Don Davis has been the Forum Communications Minnesota Capitol Bureau chief since 2001, covering state government and politics for two dozen newspapers in the state. Don also blogs at Capital Chatter on Areavoices.
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ST. PAUL -- Publicity over the U.S. Senate race helped spur Minnesotans to turn out in near record numbers for Tuesday's election. About 61 percent of eligible voters went to the polls. "I think, in part, it is because the focus on this race reminded people of the race and it was about our future," Sen.-elect Norm Coleman said. "Minnesotans are great citizens from both sides of the aisle. This was an unusual race. This was an unusual point in history, both the sadness and in the outpouring of emotion." The U.S.
ST. PAUL -- Norm Coleman and Walter Mondale gave Americans a glimpse of Minnesota nice. After Coleman won the state's U.S. Senate race early Wednesday, the candidates praised each other. "Walter Mondale is one of the greatest Minnesotans in the 20th century," Republican Coleman said to the applause of hundreds at a noontime Capitol rally. Mondale used his nationally televised concession speech to thank Coleman for the campaign and to thank Minnesotans. "People responded," the Democratic former vice president said. "They gave me strength. They were there.
ST. PAUL -- Tim Pawlenty won the Minnesota governor's race early today. By 1:30 a.m., CNN and the Associated Press had declared Pawlenty the winner. He maintained a lead throughout a night of slow ballot counting. A GOP hotel crowd in Bloomington was abuzz with excitement as Pawlenty maintained a 46 percent to 35 percent vote lead over Roger Moe, with 62 percent of the precincts reporting. Tim Penny conceded earlier. Pawlenty had no comment by 1 a.m., although the Republican crowd wanted him to deliver a victory speech.
ST. PAUL -- Minnesotans saw a feisty Walter Mondale take on Norm Coleman Monday in their only U.S. Senate debate. Mondale accused Coleman of frequently switching his positions. "Which Norm are we supposed to remember?" he asked after the debate. "Is it the one we heard this morning or the guy who ran the trashiest campaign in American history?" Coleman said he didn't like the debate's tenor. "Right-wing this and right-wing that," he said.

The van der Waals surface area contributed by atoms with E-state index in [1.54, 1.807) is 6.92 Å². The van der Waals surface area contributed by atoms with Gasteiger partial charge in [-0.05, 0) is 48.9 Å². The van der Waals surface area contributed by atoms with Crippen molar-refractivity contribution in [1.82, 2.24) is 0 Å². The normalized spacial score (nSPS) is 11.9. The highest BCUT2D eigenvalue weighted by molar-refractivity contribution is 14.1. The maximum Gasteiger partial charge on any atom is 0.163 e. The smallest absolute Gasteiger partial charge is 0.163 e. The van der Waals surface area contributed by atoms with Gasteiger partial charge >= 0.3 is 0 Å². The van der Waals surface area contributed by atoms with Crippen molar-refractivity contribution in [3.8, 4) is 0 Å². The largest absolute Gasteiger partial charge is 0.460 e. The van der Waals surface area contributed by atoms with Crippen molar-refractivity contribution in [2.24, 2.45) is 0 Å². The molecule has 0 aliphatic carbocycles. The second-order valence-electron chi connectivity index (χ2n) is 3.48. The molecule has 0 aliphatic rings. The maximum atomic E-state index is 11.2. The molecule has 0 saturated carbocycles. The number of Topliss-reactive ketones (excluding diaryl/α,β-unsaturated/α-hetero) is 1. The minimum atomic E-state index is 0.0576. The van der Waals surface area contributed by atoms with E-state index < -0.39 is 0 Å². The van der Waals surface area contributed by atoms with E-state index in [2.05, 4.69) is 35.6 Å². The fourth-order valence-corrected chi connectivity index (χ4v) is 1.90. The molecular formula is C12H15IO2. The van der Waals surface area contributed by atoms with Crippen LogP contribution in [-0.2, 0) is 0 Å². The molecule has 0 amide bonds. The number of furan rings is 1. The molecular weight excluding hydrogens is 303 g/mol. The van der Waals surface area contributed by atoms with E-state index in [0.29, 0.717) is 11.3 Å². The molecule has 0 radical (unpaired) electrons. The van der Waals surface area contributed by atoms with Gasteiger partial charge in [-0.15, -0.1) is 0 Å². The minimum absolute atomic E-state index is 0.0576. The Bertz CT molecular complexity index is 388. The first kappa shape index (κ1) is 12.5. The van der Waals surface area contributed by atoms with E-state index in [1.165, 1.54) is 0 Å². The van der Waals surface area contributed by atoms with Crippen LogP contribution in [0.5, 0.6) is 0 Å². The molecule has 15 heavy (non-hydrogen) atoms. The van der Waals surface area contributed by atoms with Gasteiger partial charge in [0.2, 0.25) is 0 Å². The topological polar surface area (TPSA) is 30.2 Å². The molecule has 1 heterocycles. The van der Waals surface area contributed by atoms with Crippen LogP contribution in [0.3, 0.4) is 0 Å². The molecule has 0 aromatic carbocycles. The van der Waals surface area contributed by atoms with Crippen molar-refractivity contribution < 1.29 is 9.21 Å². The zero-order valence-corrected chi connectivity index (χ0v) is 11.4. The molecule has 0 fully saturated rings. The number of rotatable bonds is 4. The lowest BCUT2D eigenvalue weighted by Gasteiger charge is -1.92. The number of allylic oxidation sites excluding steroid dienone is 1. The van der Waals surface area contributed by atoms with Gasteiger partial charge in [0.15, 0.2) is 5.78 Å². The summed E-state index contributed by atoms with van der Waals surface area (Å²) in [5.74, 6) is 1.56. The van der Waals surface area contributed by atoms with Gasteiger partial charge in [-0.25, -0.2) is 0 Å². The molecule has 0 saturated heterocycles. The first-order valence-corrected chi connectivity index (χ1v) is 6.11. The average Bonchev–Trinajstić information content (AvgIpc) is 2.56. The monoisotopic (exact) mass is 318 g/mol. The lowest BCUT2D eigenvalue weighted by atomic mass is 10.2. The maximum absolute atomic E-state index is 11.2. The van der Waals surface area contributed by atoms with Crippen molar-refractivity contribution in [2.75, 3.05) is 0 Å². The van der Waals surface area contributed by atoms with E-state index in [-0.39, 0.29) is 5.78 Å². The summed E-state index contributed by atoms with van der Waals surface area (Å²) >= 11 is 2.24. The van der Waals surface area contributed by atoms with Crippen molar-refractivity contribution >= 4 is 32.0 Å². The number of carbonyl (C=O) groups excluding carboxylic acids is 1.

ST. PAUL -- The nation peers over the shoulders of more than 2 million Minnesota voters today, but it may be well into Wednesday before anyone sees how key state races play out. The spotlight especially shines on the U.S. Senate race between Republican Norm Coleman, hand-picked by President Bush, and Democrat Walter Mondale, whose name replaces the late Sen. Paul Wellstone on the ballot. While the Senate race takes up the most ink and airtime, Minnesotans also will pick their favorites for offices ranging from county commissioner to U.S. representative.
Walter Mondale plans to emphasize agriculture today for the first time of his 4-day-old U.S. Senate campaign. He is to attend a 45-minute meeting on the John and Laura Jones farm, 2974 28th Ave. N., Moorhead, at 10:15 a.m. It is open to the public. The Mondale campaign said he will discuss agriculture, issues surrounding his decision to run for the Senate and the importance of Tuesday's election.
ST. PAUL -- Minnesota's political world changed when U.S. Sen. Paul Wellstone died in a 10:22 a.m. Oct. 25 airplane crash, and no one knows just how that will affect Tuesday's election. Since the crash, attention from across the country has focused on the U.S. Senate race. But a five-day suspension of nearly every campaign and a new electioneering climate since candidates resurfaced leave questions about many races. "There are a lot of ramifications," said Minnesota GOP official Bill Walsh. "I think incumbents are better off. ...
ST. PAUL -- Omar Jamal told Walter Mondale just what Republicans say. Jamal, a Minnesota Somali community leader, told the 74-year-old Democratic elder statesman he was concerned Mondale did not understand contemporary immigrant problems: "The Minnesota you knew back then is not the same Minnesota we have today." Mondale stood in front of 550 people at the first town meeting of his six-day campaign for U.S. Senate. He didn't hesitate to respond to Jamal, who five days earlier praised the late U.S. Sen.
ST. PAUL -- Minnesota's two major attorney general candidates agree health care is a major issue, but they approach it in far different ways. Republican challenger Tom Kelly proposes improving the climate for profit-making insurance companies to return to Minnesota. He says competition would be good for the public. Incumbent DFLer Mike Hatch, who used to work for a profit-making insurance company, said Kelly's idea won't work. "The fact of the matter is, a for-profit (insurance company) is not going to come into this market," the incumbent said.